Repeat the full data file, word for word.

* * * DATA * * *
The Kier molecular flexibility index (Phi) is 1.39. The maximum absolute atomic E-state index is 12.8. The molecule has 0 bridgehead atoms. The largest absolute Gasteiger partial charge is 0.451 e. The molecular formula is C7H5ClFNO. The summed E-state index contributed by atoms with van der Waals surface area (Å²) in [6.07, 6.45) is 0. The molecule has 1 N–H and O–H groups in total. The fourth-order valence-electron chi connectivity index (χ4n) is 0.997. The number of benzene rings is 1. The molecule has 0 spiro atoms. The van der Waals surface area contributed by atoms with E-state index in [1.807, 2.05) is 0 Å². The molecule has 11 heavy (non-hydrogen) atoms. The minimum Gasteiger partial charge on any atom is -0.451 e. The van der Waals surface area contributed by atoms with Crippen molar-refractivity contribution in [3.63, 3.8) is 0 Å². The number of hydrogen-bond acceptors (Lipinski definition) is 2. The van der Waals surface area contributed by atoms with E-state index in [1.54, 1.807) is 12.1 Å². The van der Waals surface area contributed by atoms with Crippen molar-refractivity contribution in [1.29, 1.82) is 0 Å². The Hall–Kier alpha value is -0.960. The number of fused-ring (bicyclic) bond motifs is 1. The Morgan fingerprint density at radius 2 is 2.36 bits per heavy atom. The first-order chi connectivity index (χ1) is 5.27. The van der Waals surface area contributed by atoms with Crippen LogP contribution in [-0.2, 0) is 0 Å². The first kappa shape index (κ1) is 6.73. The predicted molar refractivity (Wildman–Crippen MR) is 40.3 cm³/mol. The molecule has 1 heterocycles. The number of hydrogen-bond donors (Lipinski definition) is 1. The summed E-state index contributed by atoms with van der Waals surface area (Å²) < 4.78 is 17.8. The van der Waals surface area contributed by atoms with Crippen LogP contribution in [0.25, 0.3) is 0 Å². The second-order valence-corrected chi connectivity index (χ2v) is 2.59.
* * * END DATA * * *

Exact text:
The Kier molecular flexibility index (Phi) is 1.39. The maximum absolute atomic E-state index is 12.8. The molecule has 0 bridgehead atoms. The largest absolute Gasteiger partial charge is 0.451 e. The molecular formula is C7H5ClFNO. The summed E-state index contributed by atoms with van der Waals surface area (Å²) in [6.07, 6.45) is 0. The molecule has 1 N–H and O–H groups in total. The fourth-order valence-electron chi connectivity index (χ4n) is 0.997. The number of benzene rings is 1. The molecule has 0 spiro atoms. The van der Waals surface area contributed by atoms with E-state index in [1.807, 2.05) is 0 Å². The molecule has 11 heavy (non-hydrogen) atoms. The minimum Gasteiger partial charge on any atom is -0.451 e. The van der Waals surface area contributed by atoms with Crippen molar-refractivity contribution in [3.63, 3.8) is 0 Å². The number of hydrogen-bond acceptors (Lipinski definition) is 2. The van der Waals surface area contributed by atoms with E-state index in [1.54, 1.807) is 12.1 Å². The van der Waals surface area contributed by atoms with Crippen molar-refractivity contribution in [1.29, 1.82) is 0 Å². The Hall–Kier alpha value is -0.960. The number of fused-ring (bicyclic) bond motifs is 1. The Morgan fingerprint density at radius 2 is 2.36 bits per heavy atom. The first-order chi connectivity index (χ1) is 5.27. The van der Waals surface area contributed by atoms with Crippen LogP contribution in [-0.2, 0) is 0 Å². The first kappa shape index (κ1) is 6.73. The predicted molar refractivity (Wildman–Crippen MR) is 40.3 cm³/mol. The molecule has 1 heterocycles. The number of hydrogen-bond donors (Lipinski definition) is 1. The summed E-state index contributed by atoms with van der Waals surface area (Å²) < 4.78 is 17.8. The van der Waals surface area contributed by atoms with Crippen LogP contribution in [0.25, 0.3) is 0 Å². The second-order valence-corrected chi connectivity index (χ2v) is 2.59.